Program supporting young investigators honors medical laser pioneer
BELLINGHAM, Washington, USA, and CARDIFF, UK — SPIE, the international society for optics and photonics, has partnered with four international biomedical optics laboratories — the Wellman Center for Photomedicine, the Manstein Lab in the Cutaneous Biology Research Center at Massachusetts General Hospital, Medical Laser Center Lübeck and the Beckman Laser Institute at University of California, Irvine — and the Hillenkamp family to establish the SPIE–Franz Hillenkamp Postdoctoral Fellowship in Problem-Driven Biophotonics and Biomedical Optics.
The program was introduced in February during SPIE Photonics West and announced yesterday during SPIE Optics + Photonics in San Diego by SPIE President Glenn Boreman.
The SPIE–Franz Hillenkamp Postdoctoral Fellowship honors the distinguished career of medical laser pioneer Franz Hillenkamp as a researcher, teacher, and mentor who had enormous international impact.
Young investigators with PhD, MD, or equivalent degrees are eligible to apply. There are no restrictions on geographical location; however, applicants and hosting labs must propose original research in biomedical optics that is expected to lead to new diagnostics and/or therapeutics in medicine and biology.
An annual award of US$75,000 will support interdisciplinary problem-driven research and provide opportunities for translating new technologies to clinical practice for improving human health.
Hillenkamp, a German scientist, had strong ties to each of the four SPIE–Franz Hillenkamp Fellowship founding labs. He introduced the first medical laser applications laboratory and marked the genesis of translational research in biomedical optics in Europe in the 1970s, conducting application-oriented R&D in the areas of photo coagulation and photo disruption in ophthalmology, laser therapy of bladder tumors, laser-induced hemostasis in gastric ulcers, and laser bone surgery.
He was the developer of the laser microprobe mass analyzer and co-inventor of matrix-assisted laser desorption/ionization (MALDI). Both instruments have become widely used by biologists, physicians and scientists to analyze bio-molecular structures.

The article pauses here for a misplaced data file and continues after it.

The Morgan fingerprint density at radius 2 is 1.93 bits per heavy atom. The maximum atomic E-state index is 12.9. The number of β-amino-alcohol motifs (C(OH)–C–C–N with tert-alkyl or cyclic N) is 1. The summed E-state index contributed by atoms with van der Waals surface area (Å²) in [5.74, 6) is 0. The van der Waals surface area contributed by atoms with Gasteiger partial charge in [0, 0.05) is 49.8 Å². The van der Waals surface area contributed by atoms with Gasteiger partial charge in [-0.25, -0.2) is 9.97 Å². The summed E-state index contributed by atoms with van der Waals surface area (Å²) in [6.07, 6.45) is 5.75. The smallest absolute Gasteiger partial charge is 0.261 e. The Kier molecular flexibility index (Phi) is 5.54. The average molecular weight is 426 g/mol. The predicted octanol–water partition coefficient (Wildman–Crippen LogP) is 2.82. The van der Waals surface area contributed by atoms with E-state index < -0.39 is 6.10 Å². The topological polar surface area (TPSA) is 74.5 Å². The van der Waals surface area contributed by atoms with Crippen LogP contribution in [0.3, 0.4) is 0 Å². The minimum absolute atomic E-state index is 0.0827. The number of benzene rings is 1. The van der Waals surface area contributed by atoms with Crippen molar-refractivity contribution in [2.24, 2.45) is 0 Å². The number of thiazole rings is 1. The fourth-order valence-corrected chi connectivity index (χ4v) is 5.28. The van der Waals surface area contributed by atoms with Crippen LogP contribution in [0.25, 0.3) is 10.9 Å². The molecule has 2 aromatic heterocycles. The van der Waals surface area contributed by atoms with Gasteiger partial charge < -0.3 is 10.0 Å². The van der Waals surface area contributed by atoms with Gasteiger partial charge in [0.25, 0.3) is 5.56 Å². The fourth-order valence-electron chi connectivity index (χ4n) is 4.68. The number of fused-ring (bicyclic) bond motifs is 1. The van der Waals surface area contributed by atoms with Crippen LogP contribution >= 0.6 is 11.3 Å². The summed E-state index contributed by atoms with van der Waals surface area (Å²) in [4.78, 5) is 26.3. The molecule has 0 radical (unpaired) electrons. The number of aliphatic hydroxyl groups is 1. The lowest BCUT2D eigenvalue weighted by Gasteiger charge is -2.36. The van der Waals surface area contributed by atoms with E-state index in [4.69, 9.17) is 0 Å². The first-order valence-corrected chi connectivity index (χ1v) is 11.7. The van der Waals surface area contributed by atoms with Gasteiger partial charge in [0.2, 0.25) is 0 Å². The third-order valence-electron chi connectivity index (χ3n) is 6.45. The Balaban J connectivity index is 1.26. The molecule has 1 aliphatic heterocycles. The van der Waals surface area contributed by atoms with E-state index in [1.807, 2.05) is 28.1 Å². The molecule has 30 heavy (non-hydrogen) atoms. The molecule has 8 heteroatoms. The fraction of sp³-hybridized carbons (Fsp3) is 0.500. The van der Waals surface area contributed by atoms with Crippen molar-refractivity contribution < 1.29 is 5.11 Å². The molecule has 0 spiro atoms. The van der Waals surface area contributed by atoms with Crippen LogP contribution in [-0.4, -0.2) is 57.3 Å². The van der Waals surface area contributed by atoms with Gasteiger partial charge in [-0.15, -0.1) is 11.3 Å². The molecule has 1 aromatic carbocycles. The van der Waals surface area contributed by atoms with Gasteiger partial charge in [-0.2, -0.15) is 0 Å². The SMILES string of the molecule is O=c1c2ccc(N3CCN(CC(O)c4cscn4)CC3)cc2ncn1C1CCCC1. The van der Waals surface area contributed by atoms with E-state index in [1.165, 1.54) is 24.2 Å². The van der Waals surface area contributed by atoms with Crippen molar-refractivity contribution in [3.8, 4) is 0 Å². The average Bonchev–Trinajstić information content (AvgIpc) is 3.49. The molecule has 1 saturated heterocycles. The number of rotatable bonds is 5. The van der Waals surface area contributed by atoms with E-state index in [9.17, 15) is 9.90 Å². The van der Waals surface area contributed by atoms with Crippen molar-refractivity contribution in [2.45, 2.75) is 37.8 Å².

More than US$910,000 has been pledged to endow the fellowship, and SPIE has agreed to a 1:1 donation in matching funds. The inaugural Hillenkamp Fellowship Committee, chaired by SPIE Fellow R. Rox Anderson, director of the Wellman Center for Photomedicine, is seeking additional contributions and additional lab participants.
"This is a wonderful opportunity to promote and encourage the development of talented young investigators and expand the growth and impact of biophotonics and biomedical optics on human health," said Anderson, who is also co-chair of SPIE BiOS, part of SPIE Photonics West.
Gabriela Apiou, assistant professor of dermatology at Harvard Medical School and translational research training and education director at Mass General Research Institute, commented, "We expect this program will help develop leaders who can work not only across disciplines, cultures, and countries, but also understand the scientific and business principles that underlie translation of new technologies to patient care, including project management, commercialization and team science."
SPIE CEO Eugene Arthurs said SPIE is "delighted to match the generous donations that will endow this program and to partner with those who will participate in this important work."
"Bringing the extraordinary advances reported at our BiOS conferences to patients is a priority for SPIE," he said. "The new fellowship shows our dedication to bringing the power of our technology to patients. We will continue to do that through our many activities that focus on translational biophotonics."
Applications will be open 1 September through 27 October, with the first fellowship beginning in January 2018. More details about the SPIE–Franz Hillenkamp Fellowship are at www.spie.org/Hillenkamp.
SPIE is the international society for optics and photonics, an educational not-for-profit organization founded in 1955 to advance light-based science, engineering, and technology. The Society serves nearly 264,000 constituents from approximately 166 countries, offering conferences and their published proceedings, continuing education, books, journals, and the SPIE Digital Library. In 2016, SPIE provided $4 million in support of education and outreach programs. www.spie.org
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